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Guest

I think I’ve had every grade of hotel breakfast from the sublime to the inedible and the quality is often not matched to the star rating of the establishment. It seems that to me that the grading inspectors do not place enough emphasis on the quality or value-for-money of the breakfast in making their overall assessments. Morover, some hotels award their own star rating and in my experience this is usually over-rated. Of the chains, I certainly agree that breakfast in Marriott hotels is excellent and De Vere can be very good, but staying in those hotels is fairly expensive. Hilton and Holiday Inn are average in my opinion and Radisson are below average. Many independent and family-run hotels and B&B’s do a superb breakfast but, unless you’re prepared to spend a lot of time going through the comments on a reviews website, it’s not easy to pick the best combination of location, price and breakfast quality. One of the best breakfasts we have had in London, several times, was at the Rubens Hotel near Buckingham Palace. It’s pricey but worth it for a treat or a special occasion [like for the night before a ride on the Orient Express, or if you have to pop across the road to collect a gong from the monarch].

Very few hotels now include breakfast in the room rate. This helps them keep the offer price down, or show an impressive discount, on comparison sites. Full English tends to be around £15-20 in central London, less in other cities, and considerably less in country towns and rural places. I agree with Tony that £18 in Reading is outrageous. There is usually a discount for booking breakfast the night before. In biggger towns and city centres there is often a handy Wetherspoons or other establishment that does all-day breakfasts but if you go to Garfunkels, Burger King, MacDonalds or such like then you might end up paying more than at the hotel. Old-fashioned sit-down cafés are thin on the ground nowadays, and as Lorna found, if you’re a stranger in a place you don’t know where to look for one. Hence the hotels have it increasingly on their terms and should try to provide a much better quality product.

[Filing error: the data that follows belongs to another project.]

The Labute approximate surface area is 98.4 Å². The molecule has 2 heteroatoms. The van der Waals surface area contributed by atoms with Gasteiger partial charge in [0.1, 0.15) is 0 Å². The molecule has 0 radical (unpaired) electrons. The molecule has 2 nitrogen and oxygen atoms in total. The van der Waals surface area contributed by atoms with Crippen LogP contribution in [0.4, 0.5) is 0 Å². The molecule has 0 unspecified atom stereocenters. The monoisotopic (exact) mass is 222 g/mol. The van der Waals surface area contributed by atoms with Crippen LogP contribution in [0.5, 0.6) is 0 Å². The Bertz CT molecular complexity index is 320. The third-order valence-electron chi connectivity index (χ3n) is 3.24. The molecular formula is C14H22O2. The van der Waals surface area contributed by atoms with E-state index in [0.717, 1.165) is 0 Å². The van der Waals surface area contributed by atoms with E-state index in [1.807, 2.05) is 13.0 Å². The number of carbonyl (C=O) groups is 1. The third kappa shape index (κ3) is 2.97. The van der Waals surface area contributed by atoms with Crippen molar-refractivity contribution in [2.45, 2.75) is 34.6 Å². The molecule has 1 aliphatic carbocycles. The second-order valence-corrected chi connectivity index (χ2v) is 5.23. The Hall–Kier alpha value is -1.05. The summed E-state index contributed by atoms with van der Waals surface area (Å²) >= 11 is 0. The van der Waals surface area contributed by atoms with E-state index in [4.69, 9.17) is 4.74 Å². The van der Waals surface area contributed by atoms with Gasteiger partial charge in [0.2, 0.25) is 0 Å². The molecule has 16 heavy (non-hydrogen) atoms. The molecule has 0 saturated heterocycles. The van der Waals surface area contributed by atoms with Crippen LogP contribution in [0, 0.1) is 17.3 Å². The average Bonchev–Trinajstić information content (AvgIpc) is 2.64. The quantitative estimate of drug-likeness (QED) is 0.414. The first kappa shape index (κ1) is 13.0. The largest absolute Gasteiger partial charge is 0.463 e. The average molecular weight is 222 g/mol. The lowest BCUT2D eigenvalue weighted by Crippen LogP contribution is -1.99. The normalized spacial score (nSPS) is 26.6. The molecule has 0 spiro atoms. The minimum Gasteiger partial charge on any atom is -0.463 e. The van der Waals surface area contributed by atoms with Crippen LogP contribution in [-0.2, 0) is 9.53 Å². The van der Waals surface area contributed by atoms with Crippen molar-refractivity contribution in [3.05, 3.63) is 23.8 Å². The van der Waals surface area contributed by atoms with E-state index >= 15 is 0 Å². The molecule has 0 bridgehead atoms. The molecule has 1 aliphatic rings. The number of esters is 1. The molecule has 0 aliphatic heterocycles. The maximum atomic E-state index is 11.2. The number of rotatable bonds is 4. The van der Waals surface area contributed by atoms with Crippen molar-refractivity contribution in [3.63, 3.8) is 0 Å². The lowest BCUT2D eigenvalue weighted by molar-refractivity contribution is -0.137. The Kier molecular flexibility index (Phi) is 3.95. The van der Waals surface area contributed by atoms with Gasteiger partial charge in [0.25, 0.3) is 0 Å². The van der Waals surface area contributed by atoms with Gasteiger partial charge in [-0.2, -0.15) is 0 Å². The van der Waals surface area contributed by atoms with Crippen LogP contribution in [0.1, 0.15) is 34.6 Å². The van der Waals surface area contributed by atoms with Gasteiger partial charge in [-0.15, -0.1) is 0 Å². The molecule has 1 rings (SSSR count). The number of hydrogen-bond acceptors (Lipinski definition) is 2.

Guest
bunny says:
5 November 2012

ive just come back from travelodge, cardiff and i agree, the breakfast certainly wasn’t worth what i paid for it. it was good that it was all you could eat but i didnt really want to go back for seconds. the only good thing about the cooked breakfast were the sausages.

Guest
Clifford says:
5 March 2017

I love hotel breakfasts when I can get them!

For a budget breakfast there’s very little wrong with Premier Inns. Unlike Travelodge you can at least serve yourself to fried eggs there. Last time I went it cost £8.95 off the street. That was in Hampstead.

I find that privately run/more old fashioned hotels seem to offer the best breakfasts. I’m thinking especially of the Ripon Spa (N Yorks) and the Passford House (Lymington/New Forest) hotels as prime examples. I prefer coffee with breakfast but, like Gina (above), prefer it served in a pot, rather than waiting expectantly for refills or having to leave the table just to get another cupful from a machine. Often I find that this alternative is available if you ask for it. The Imperial in Torquay is also good – Castle and Ball in Marlborough (Wilts) OK.

Guest

I love hotel breakfasts when I can get them!

For a budget breakfast there’s very little wrong with Premier Inns. Unlike Travelodge you can at least serve yourself to fried eggs there. Last time I went it cost £8.95 off the street. That was in Hampstead.

I find that privately run/more old fashioned hotels seem to offer the best breakfasts. I’m thinking especially of the Ripon Spa (N Yorks) and the Passford House (Lymington/New Forest) hotels as prime examples. I prefer coffee with breakfast but, like Gina (above), prefer it served in a pot, rather than waiting expectantly for refills or having to leave the table just to get another cupful from a machine. Often I find that this alternative is available if you ask for it. The Imperial in Torquay is also good – Castle and Ball in Marlborough (Wilts) OK.